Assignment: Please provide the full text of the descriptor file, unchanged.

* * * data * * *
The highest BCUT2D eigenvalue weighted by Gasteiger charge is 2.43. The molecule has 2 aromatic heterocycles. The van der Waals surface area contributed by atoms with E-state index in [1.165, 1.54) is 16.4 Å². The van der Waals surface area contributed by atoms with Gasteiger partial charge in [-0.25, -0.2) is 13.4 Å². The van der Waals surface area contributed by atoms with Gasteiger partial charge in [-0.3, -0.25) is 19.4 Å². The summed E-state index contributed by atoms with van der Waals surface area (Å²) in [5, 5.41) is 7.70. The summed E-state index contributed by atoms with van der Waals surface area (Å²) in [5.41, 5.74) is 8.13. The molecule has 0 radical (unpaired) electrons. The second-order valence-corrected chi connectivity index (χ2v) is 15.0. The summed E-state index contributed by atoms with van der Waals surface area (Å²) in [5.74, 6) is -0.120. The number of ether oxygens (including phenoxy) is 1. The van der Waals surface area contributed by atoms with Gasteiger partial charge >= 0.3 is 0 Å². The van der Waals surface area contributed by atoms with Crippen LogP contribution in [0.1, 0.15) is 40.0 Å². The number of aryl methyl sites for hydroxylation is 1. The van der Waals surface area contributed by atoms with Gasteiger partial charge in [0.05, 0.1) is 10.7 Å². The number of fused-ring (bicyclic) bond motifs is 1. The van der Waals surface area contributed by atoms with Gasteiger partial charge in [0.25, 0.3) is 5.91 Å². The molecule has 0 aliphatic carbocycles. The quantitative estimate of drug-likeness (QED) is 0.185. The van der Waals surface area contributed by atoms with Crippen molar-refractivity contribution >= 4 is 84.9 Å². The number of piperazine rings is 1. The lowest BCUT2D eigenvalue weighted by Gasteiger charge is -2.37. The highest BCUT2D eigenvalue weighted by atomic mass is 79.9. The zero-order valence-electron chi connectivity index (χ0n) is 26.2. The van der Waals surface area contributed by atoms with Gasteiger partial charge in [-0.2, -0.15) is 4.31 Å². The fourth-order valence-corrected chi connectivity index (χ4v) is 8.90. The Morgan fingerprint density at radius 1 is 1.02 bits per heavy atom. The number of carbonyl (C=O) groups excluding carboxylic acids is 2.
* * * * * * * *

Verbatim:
The highest BCUT2D eigenvalue weighted by Gasteiger charge is 2.43. The molecule has 2 aromatic heterocycles. The van der Waals surface area contributed by atoms with E-state index in [1.165, 1.54) is 16.4 Å². The van der Waals surface area contributed by atoms with Gasteiger partial charge in [-0.25, -0.2) is 13.4 Å². The van der Waals surface area contributed by atoms with Gasteiger partial charge in [-0.3, -0.25) is 19.4 Å². The summed E-state index contributed by atoms with van der Waals surface area (Å²) in [5, 5.41) is 7.70. The summed E-state index contributed by atoms with van der Waals surface area (Å²) in [5.41, 5.74) is 8.13. The molecule has 0 radical (unpaired) electrons. The second-order valence-corrected chi connectivity index (χ2v) is 15.0. The summed E-state index contributed by atoms with van der Waals surface area (Å²) in [5.74, 6) is -0.120. The number of ether oxygens (including phenoxy) is 1. The van der Waals surface area contributed by atoms with Gasteiger partial charge >= 0.3 is 0 Å². The van der Waals surface area contributed by atoms with Crippen LogP contribution in [0.1, 0.15) is 40.0 Å². The number of aryl methyl sites for hydroxylation is 1. The van der Waals surface area contributed by atoms with Gasteiger partial charge in [0.05, 0.1) is 10.7 Å². The number of fused-ring (bicyclic) bond motifs is 1. The van der Waals surface area contributed by atoms with Gasteiger partial charge in [0.25, 0.3) is 5.91 Å². The molecule has 0 aliphatic carbocycles. The quantitative estimate of drug-likeness (QED) is 0.185. The van der Waals surface area contributed by atoms with Crippen molar-refractivity contribution >= 4 is 84.9 Å². The number of piperazine rings is 1. The lowest BCUT2D eigenvalue weighted by Gasteiger charge is -2.37. The highest BCUT2D eigenvalue weighted by atomic mass is 79.9. The zero-order valence-electron chi connectivity index (χ0n) is 26.2. The van der Waals surface area contributed by atoms with Gasteiger partial charge in [-0.2, -0.15) is 4.31 Å². The fourth-order valence-corrected chi connectivity index (χ4v) is 8.90. The Morgan fingerprint density at radius 1 is 1.02 bits per heavy atom. The number of carbonyl (C=O) groups excluding carboxylic acids is 2.